You can charge whenever you like, but constantly draining them completely before charging shortens their life. Occasional draining down to 1.0V is okay, and recommended. Very slow charging can damage the batteries. (Ken Nishimura, an electrical engineer with a PhD from UC Berkeley)

Cycle Life. NiCd’s are good for hundreds of charge cycles in theory, but overcharging and repeatedly running the batteries down all the way can reduce cycle life. To avoid overcharging, use a Smart charger that stops charging when the battery’s had enough. (See the chargers page for recommendations.) You’ll also get more cycles if you charge your batteries before they’re fully run down.

Recycling. When your battery no longer holds a charge or its capacity is no longer useful, you can easily recycle it at over 30,000 locations in U.S. Canada such as Sears, Office Depot, Home Depot, Target, Wal-Mart, Best Buy, and others. Find the nearest location to you from Call2Recycle.

9V size is especially puny. NiCds are already very weak compared to NiMH, but the 9V size of NiCds is especially weak. NiCd 9V voltage is actually only 7.2V (or 8.4V if you’re lucky), while NiMH voltage is typically 9.6V or sometimes 8.4V. See more on 9V-size rechargeable batteries.

Rechargeable Alkalines (RAM).- higher voltage long shelf life

  • Rechargeable
  • Slow discharge rate (long shelf life)
  • Short cycle life (can’t be charged as many times as a real rechargeable like NiMH or NiZn)
  • Tiny initial capacity in some brands
  • Capacity (and sometimes voltage) is reduced on every cycle
  • Doesn’t work in high-drain devices
  • Requires a special charger, and charges much slower
  • Way more prone to leaking than any other kind of battery

Summary. These are often called RAMs, for Rechargeable Alkaline Manganese. When they came out in 1992 they were competing against rechargeable NiCd’s, and claimed the best of both worlds—reusable like a NiCd, but with the higher voltage and long shelf life of an alkaline. Those advantages have been narrowed now that LSD NiMH’s offer long shelf life and NiZN’s offer higher voltage, but RAMs remain the only battery that offers both long shelf life and higher voltage in the same package. Of course, there are some downsides:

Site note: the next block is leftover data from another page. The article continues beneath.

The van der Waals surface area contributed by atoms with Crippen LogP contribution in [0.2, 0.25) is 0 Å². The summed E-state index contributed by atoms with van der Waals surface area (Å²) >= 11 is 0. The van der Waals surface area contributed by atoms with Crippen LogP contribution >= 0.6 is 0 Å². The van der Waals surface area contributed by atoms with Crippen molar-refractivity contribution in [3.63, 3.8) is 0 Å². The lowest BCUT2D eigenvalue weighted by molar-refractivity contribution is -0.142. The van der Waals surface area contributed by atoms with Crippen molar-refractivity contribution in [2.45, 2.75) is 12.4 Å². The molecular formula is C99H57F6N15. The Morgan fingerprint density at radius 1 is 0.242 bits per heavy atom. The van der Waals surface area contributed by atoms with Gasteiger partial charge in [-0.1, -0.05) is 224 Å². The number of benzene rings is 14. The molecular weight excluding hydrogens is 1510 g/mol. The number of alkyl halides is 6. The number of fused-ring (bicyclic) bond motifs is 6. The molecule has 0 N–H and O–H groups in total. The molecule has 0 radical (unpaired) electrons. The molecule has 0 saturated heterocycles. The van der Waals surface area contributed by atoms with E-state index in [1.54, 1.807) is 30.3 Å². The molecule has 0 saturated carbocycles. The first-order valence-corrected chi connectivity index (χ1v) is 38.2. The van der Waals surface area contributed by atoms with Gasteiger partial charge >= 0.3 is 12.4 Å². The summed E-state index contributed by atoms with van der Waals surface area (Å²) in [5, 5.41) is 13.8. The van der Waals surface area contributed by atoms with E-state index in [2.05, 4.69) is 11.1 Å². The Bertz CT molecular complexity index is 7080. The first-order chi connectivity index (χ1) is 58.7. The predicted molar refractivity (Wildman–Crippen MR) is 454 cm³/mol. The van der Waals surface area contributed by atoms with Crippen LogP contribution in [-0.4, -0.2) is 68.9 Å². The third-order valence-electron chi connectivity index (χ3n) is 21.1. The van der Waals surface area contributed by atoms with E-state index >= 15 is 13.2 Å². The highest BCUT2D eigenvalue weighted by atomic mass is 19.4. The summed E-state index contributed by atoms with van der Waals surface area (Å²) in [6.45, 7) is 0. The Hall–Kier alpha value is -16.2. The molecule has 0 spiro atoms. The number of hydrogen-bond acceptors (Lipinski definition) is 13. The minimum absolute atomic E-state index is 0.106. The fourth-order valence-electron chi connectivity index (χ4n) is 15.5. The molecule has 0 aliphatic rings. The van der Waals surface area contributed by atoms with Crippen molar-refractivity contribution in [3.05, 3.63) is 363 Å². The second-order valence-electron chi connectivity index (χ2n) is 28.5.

• RAMs can be deeply-discharged and then recharged only 5-100 times, vs. many 100’s of times for NiMH or NiZN.
  • The battery capacity is reduced significantly on every cycle. Ouch!
  • In some brands, the voltage is reduced on every cycle too. There goes one of the whole reasons for using RAM vs. NiMH in the first place.
  • RAMs don’t work well in high-drain devices like digital cameras. (But they’re great in things like clocks, flashlights, and remote controls.)
  • RAMs, like regular alkalines, are prone to leaking (unlike real rechargeables like NiMH and NiZn which are virtually leak-proof).

Where to Buy. There were only a couple of manufacturers left circa 2012, and now that I check again in 2017, it appears there are no more sources. (As for the 2012 manufacturers, Pure Energy seems to have gone out of business, and Accucell doesn’t make RAMs any more. Rayovac discontinued its Renewal brand RAMs in 2004, and the Juice and Lenmar brands appear to have disappeared circa 2011.)

High-Drain Performance. RAMs don’t work in devices that need lots of juice quickly, like digital cameras. For high-drain devices use NiMH or NiZn.

Capacity. Initial capacity of RAMs is often dramatically lower than a real alkaline, or even a NiMH for that matter. Also, the capacity of a RAM decreases after every use/recharge cycle. For example, Pure Energy brand RAMs lose half their capacity after 25 deep-discharge cycles. ( PDF) Lenmar are worse, becoming useless after 25 deep-discharge cycles. Considering that the capacity drops on each recharge cycle, a Lenmar RAM effectively provides the same amount of energy over 25 cycles as 10 regular alkaline batteries would have. In other words, a single Lenmar RAM replaces a whopping 2.5 regular alkalines, and then only after you’ve screwed around recharging it 25 times.